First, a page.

The TSA has formed a Passenger Advocacy Subcommittee of its Aviation Security Advisory Committee. You probably haven’t heard much about this group, mostly because (if we’re being honest) they have little authority to do anything. Still, in an effort to be fair, I wanted to at least congratulate the TSA for taking a step in the right direction.
- According to the subcommittee’s draft charter, as posted by the National Association of Airline Passengers (NAAP), they will “provide to the Administrator of the Transportation Security Administration (TSA) recommendations to improve the passenger security experience through the use of efficient and customer friendly practices.”
- The co-chairman of the group, Karin E. Glasgow, is only one step away from reporting to John Pistole, according to my analysis of the TSA’s organization chart and press releases.
Unfortunately, that’s about as far as the good news goes. You won’t find any victims of TSA abuse on the committee, nor will you find any security experts or customer service experts. Co-chair Glasgow, the TSA’s Director of Airline Stakeholder Affairs, has no authority to make changes. A former lobbyist for United Airlines, Glasgow is what Washington lovingly calls a “policy wonk.”
And the group is not off to a promising start. Douglas Kidd of the NAAP posted his notes on the first of the group’s meetings online. They are a fascinating read. Among his comments:
The consensus among the TSA staff seemed to be that the proportion of [traveler] complaints to the total number of contacts (less than 8%) was evidence that TSA was doing a good job. Ms. Glasgow and Ms. Heffernan [Acting Director, Disability and Multicultural Division, Office of Civil Rights and Liberties, Ombudsman and Traveler Engagement] indicated that TSA Headquarters reviews the video of all incidents; and based on videos that they had seen, they believed most press stories of TSA abuse were exaggerated if not unfounded. [Emphasis added.]
Kidd goes on to describe one point of difference with Glasgow:
I did not wish to be unkind, but I felt obligated to speak the truth: for many people, TSO (transportation security officer) means Thief and/or Sex Offender. I then went on to express my belief that security is enhanced in an atmosphere of mutual respect; and such respect cannot exist if screeners look at passengers as potential terrorists and passengers fear for their safety at the hands of screeners. This did not seem to be a point of view shared by Ms. Glasgow.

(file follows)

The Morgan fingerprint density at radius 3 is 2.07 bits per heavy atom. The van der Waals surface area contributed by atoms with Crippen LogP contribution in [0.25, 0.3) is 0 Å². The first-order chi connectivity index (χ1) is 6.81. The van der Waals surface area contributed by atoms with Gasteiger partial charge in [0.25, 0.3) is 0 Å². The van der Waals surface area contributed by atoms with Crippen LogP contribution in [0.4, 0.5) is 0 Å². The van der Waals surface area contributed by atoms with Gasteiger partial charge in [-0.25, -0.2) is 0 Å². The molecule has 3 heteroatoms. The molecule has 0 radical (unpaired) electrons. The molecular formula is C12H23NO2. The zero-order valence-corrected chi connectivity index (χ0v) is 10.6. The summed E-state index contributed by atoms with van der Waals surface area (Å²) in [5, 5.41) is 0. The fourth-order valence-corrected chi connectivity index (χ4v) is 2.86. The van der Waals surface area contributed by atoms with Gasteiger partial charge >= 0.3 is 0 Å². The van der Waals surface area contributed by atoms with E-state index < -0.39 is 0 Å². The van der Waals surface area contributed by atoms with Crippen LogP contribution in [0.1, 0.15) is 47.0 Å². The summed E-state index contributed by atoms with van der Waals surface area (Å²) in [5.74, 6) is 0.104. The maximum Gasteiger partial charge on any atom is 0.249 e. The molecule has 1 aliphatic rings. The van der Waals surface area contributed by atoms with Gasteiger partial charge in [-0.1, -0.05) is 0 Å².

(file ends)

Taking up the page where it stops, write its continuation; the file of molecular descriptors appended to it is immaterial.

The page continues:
I wrote an essay recently in which I proposed seven lessons that the TSA could learn from the IRS, once the most despised of all government agencies. Lesson 3 was entitled “R-E-S-P-E-C-T.” Kidd appears to get it. If his recounting of the meeting is accurate, Glasgow doesn’t.
Here’s how Kidd concludes:
I mentioned the meeting to my barber. I told him that TSA thought they were doing a great job. He stared incredulously at me and said, “Really? You can’t be serious!” I said I was. He started laughing, controlled himself, and began laughing again.
When he had regained his composure, I asked him if his business could survive if 8% of his customers complained.
He said: “I couldn’t make it if even 2% of my customers complained.”
The subcommittee was due to meet again last Friday. I’m looking forward to hearing what Kidd has to say about that — if he hasn’t been muzzled by the TSA in the interim.
(Photo: Flickr Creative Commons/vitroid)